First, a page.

Stephanie Uchima-Carney Nurtures a Community of Women Navigating Motherhood

Hold the line.

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  • Written by
    Tanya Monaghan
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    Photographed by Kate Keating Photography

Before the pandemic, while Stephanie Uchima-Carney was pregnant with her third child, she dreamed of being a career mom and running a business. She wondered how the moms she admired could do this and still hold it all together.

“I was like, ‘How are they being CEOs or building awesome brands but make it look so easy, with their perfect hairdos and perfect children matched in these gorgeous outfits?’ she says. “It can’t be real … I want the nitty-gritty.’”

So she started interviewing moms she knew, asking them behind-the-scenes questions: What did they outsource to get things done? What did they leave messy? What did their typical day look like? Did they make time for self-care?”

Stephanie soon realized that other moms craved the same dialogue. She incorporated the interviews into a podcast to widen the audience. The name of the podcast came up in the middle of one of her interviews. Her kids were all over the place, and she stopped and shouted, “Mommy’s on a call!” The person on the other end of the line said, “Stephanie, that’s your new podcast name.”

Born and raised in Redondo Beach, Stephanie left briefly before graduate school to live in San Francisco, where she worked as a management consultant. She eventually worked in cities all over the country, but her heart was always in the South Bay. “I’m an only child, and so family is really the most important thing to me,” she shares. “Being close to them is a top priority.”


Photographed by Carissa Woo Photography

Stephanie describes herself as a “giant science/weird math nerd.” At UCLA she studied math and physics, but she says she never fit in the engineering world. She explored finance and realized she had a passion for business and entrepreneurship. That took her to USC, where she earned her MBA and master’s in real estate development. She graduated in 2009 with plans of building a retail real estate empire. Unfortunately the economic crash drastically cut her options, so she pivoted.

Stephanie loves to bring people together, so she tried her hand at event planning. She often volunteers at various events, but it wasn’t until someone suggested that she start charging for her services that she decided to launch her first entrepreneurial venture. She called her company Preppy Chic Events, which evolved into catering for luxury destination weddings and big corporate events.

Stephanie has long been involved with nonprofits. She was on the board of Sandpipers, where she handled marketing and public relations. “Community and philanthropy is something that has been embedded in me,” she says. “I credit that to Chadwick School. Ever since I was probably 8 or 9 years old, I’ve been involved in giving back to the community—and plan to always be.”

She worked at her alma mater as the alumni director, fundraising and helping build that community. During that time, Stephanie and her husband welcomed their first child. “I had a lot on my plate, and I thought everything in my life could coexist. And I was apparently incorrect,” she explains. “My entire identity shifted. I added the role of motherhood and completely lost myself and had no idea who I was anymore. I ended up pregnant with another kid and then pregnant with a third.”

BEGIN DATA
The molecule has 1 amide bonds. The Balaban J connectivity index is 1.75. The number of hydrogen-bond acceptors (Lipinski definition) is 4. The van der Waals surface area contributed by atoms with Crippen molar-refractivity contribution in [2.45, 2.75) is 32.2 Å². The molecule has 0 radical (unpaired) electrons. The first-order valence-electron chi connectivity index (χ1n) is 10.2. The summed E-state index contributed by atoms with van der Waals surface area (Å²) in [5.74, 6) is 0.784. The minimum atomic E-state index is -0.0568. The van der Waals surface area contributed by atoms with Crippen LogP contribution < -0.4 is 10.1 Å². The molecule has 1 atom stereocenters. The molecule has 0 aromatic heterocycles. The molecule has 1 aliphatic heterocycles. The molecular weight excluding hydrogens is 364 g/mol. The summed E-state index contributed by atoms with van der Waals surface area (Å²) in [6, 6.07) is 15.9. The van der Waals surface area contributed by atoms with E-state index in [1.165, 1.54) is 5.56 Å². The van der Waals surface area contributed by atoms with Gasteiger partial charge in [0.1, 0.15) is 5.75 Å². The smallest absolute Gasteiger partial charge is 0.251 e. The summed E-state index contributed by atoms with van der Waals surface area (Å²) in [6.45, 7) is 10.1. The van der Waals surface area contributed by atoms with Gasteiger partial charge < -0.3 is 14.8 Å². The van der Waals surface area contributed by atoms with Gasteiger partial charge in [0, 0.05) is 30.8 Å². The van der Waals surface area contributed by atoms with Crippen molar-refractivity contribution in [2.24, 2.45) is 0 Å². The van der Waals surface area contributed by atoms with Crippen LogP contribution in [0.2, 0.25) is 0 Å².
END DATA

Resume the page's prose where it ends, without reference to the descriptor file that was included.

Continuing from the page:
Stephanie gave birth to her third child, Zoe, during the pandemic. She had been dealing not only with being sleep-deprived but also with the stress of COVID-19, breastfeeding a newborn, postpartum issues and more. When Zoe was 11 months old, Stephanie was feeling off one day but decided to power through it. She assumed her pelvic pain was from the scarring of her third C-section, so she sought the help of a physical therapist. The therapist told her she was holding a lot of frustration and that she should journal more.

A short time later, Stephanie collapsed. Thankfully, her husband was home and he called an ambulance. A laparoscopy and surgery would uncover tumors on her ovaries.

As she recovered from the traumatic experience, Stephanie’s calling to help other moms deepened. “We tend to burn ourselves out, and we tend to make excuses—like it’s OK to be strained and we’re supposed to be this exhausted. And it’s not OK,” she says. “We put our kids first. When we do have the time to put ourselves first, we often have no idea what to do. And I realized that was a lot about why I lost my own identity and why I lost my way.”

Building on the success of her “Mommy’s On a Call” podcast and the warmth of the community around it, Stephanie is now working on launching the Hana collective—a supportive, collaborative community for the modern mom. She plans to open a physical space with a mix of coworking, workshops, networking events and mommy-and-me programs—all with the goal of providing great resources for working moms.

Stephanie is also writing a book, You Don’t Have To Do It All, threading together lessons from her many interviews. “As moms, we don’t like to share some stories. We don’t like to show our vulnerability, and I want to make that OK,” she says. “You need to talk about these things because I’m sure there are so many other women out there that are experiencing just what you are. You are not alone.”